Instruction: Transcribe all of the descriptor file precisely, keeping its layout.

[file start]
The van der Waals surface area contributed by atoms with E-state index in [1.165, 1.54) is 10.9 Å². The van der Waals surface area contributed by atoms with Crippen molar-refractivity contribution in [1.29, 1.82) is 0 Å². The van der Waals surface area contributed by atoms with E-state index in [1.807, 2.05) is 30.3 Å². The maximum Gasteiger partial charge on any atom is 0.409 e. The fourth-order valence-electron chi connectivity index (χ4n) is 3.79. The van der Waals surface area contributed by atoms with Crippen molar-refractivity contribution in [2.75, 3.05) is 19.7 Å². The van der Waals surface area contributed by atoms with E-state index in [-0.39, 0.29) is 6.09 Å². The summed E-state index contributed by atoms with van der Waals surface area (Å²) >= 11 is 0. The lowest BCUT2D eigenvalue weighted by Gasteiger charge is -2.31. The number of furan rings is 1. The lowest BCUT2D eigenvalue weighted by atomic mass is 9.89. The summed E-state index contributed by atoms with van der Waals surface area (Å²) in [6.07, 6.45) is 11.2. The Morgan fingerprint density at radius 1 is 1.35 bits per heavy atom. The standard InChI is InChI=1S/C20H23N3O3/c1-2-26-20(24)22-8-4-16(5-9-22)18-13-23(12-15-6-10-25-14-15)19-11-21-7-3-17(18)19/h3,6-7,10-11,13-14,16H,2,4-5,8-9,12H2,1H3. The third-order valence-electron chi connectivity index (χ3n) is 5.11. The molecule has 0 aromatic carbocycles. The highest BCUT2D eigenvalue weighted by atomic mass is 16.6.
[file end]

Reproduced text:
The van der Waals surface area contributed by atoms with E-state index in [1.165, 1.54) is 10.9 Å². The van der Waals surface area contributed by atoms with Crippen molar-refractivity contribution in [1.29, 1.82) is 0 Å². The van der Waals surface area contributed by atoms with E-state index in [1.807, 2.05) is 30.3 Å². The maximum Gasteiger partial charge on any atom is 0.409 e. The fourth-order valence-electron chi connectivity index (χ4n) is 3.79. The van der Waals surface area contributed by atoms with Crippen molar-refractivity contribution in [2.75, 3.05) is 19.7 Å². The van der Waals surface area contributed by atoms with E-state index in [-0.39, 0.29) is 6.09 Å². The summed E-state index contributed by atoms with van der Waals surface area (Å²) >= 11 is 0. The lowest BCUT2D eigenvalue weighted by Gasteiger charge is -2.31. The number of furan rings is 1. The lowest BCUT2D eigenvalue weighted by atomic mass is 9.89. The summed E-state index contributed by atoms with van der Waals surface area (Å²) in [6.07, 6.45) is 11.2. The Morgan fingerprint density at radius 1 is 1.35 bits per heavy atom. The standard InChI is InChI=1S/C20H23N3O3/c1-2-26-20(24)22-8-4-16(5-9-22)18-13-23(12-15-6-10-25-14-15)19-11-21-7-3-17(18)19/h3,6-7,10-11,13-14,16H,2,4-5,8-9,12H2,1H3. The third-order valence-electron chi connectivity index (χ3n) is 5.11. The molecule has 0 aromatic carbocycles. The highest BCUT2D eigenvalue weighted by atomic mass is 16.6.